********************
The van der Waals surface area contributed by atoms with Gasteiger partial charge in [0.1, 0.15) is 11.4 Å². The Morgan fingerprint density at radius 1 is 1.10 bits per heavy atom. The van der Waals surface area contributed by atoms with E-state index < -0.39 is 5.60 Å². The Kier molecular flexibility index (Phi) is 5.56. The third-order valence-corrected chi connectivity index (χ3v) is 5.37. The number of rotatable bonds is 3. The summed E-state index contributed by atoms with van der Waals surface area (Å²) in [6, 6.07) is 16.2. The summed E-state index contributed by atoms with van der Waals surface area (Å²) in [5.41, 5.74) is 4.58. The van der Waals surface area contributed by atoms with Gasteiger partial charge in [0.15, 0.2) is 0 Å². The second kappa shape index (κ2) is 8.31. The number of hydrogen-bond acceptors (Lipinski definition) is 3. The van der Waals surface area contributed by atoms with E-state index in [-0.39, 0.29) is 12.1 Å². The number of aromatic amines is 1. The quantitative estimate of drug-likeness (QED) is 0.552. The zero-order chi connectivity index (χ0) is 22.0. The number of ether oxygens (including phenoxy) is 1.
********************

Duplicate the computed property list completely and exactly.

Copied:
The van der Waals surface area contributed by atoms with Gasteiger partial charge in [0.1, 0.15) is 11.4 Å². The Morgan fingerprint density at radius 1 is 1.10 bits per heavy atom. The van der Waals surface area contributed by atoms with E-state index < -0.39 is 5.60 Å². The Kier molecular flexibility index (Phi) is 5.56. The third-order valence-corrected chi connectivity index (χ3v) is 5.37. The number of rotatable bonds is 3. The summed E-state index contributed by atoms with van der Waals surface area (Å²) in [6, 6.07) is 16.2. The summed E-state index contributed by atoms with van der Waals surface area (Å²) in [5.41, 5.74) is 4.58. The van der Waals surface area contributed by atoms with Gasteiger partial charge in [0.15, 0.2) is 0 Å². The second kappa shape index (κ2) is 8.31. The number of hydrogen-bond acceptors (Lipinski definition) is 3. The van der Waals surface area contributed by atoms with E-state index in [-0.39, 0.29) is 12.1 Å². The number of aromatic amines is 1. The quantitative estimate of drug-likeness (QED) is 0.552. The zero-order chi connectivity index (χ0) is 22.0. The number of ether oxygens (including phenoxy) is 1.